It is a narrow road to walk. If we start extemporizing too soon, before we truly understand the fundamentals of kata, we are wasting our time. If we continue, year after year, to just copy, never thinking of our individual take on these same kata, we are spinning our wheels as well.[xx]
How then are we to identify the students who are ready to make this transition, and how do we assist them in doing so? Primarily, we can do this through observation of their adaptability to changing rhythms set by the instructor. One of the best ways to do this is through the use of a drum, but can also be done effectively with the modulation of an instructor’s ki hap. In the normal execution of a hyung, the rhythm may be described as metronomic in nature, with predefined pauses between each count, yielding a basic structure that would be numbered as: 1,2,3,4,5,6, etc., in which the numbers indicate individual beats or techniques, and the commas indicate pauses. At some point, the instructor should begin to experiment with the rhythm of the hyung in order to test the student’s adaptability and readiness for change. In this case, the new rhythm may be 1-2, 3-4, 5, 6-7-8, 9-10, 11-12, 13, 14-15-16, etc. Here, the dashes indicate that a series of beats or movements is performed in rapid succession, with little to no pause between, and the commas indicate the longer, extended periods of rest or pauses. Rhythm may continue to become increasingly complicated, or may be very simple, but it must always follow a pattern. Perhaps this is a pattern of similar beats, such as 1-2-3, 4-5-6, 7-8-9, or perhaps it is a pattern of changing, yet repeating beats, such as 1, 2-3, 4-5-6, 7, 8-9, 10-11-12. In any case, the student is performing the same movements, but in a way that the mind and body will perceive as different.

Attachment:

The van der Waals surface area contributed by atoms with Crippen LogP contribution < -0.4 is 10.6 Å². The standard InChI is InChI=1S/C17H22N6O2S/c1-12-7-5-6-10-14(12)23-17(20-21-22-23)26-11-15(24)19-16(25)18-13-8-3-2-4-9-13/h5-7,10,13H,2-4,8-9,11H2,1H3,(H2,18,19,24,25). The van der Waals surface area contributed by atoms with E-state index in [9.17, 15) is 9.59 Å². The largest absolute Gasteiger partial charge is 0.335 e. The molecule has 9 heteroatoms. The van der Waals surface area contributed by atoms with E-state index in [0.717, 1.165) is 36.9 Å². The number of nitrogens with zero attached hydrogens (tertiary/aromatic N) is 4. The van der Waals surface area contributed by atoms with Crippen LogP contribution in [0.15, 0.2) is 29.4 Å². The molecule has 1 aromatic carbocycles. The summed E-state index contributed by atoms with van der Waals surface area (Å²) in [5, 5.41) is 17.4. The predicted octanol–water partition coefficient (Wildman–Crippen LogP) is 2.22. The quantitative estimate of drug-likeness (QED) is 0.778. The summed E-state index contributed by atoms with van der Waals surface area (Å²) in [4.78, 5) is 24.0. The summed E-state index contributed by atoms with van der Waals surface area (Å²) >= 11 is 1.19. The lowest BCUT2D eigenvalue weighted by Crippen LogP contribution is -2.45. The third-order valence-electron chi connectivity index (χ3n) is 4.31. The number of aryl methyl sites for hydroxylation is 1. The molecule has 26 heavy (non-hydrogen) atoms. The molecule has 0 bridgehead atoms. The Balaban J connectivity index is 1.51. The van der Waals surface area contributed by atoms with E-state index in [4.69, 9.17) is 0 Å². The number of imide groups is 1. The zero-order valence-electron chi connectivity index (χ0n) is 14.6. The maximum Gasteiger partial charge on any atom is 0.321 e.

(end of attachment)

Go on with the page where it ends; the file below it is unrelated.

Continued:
If a student is able to keep up with, and then replicate these changing rhythms on his own, without faltering, he has demonstrated Application, through the ability to apply various different rhythms to the hyung. He is now ready for Improvisation, the point at which he may develop and interpret his own rhythm, one that fits him in terms of body mechanics, personal philosophy, and attitude. While the student must be truly ready before attempting this, the result is art. We find that, at this stage,
No one hyung, as performed by each individual, is the same. Each individual brings their own unique beauty to each hyung. Therefore, the perfect hyung is a manifestation of the individual’s perfection.[xxi]
We have, ultimately, in our exploration of hyung as art, uncovered another of our Basic Concepts:
True “living” hyung is an ultimate expression of the individual.
Our hypothetical black belt students have now demonstrated proficiency with both the martial and the art in hyung. Can it be said, then, at this point that they “know” the hyung? Not yet. In order to truly master a hyung, and individual must demonstrate all this and more. The hyung must become a tool for embracing the Do in Tang Soo Do. He must move away from simple analysis and move towards the synthesis of Mind, Body, and Spirit. At this level, one cannot separate Understanding, Application, and Improvisation, because all three concepts are one and the same. It is at this point that the student is able to move beyond any artificial constraint, and is free to enjoy “meditation in motion”, in which he is able to contemplate the physical, mental, and spiritual aspects of the hyung, while not actually dwelling on any of the three.
Step 3: Understand, Apply & Improvise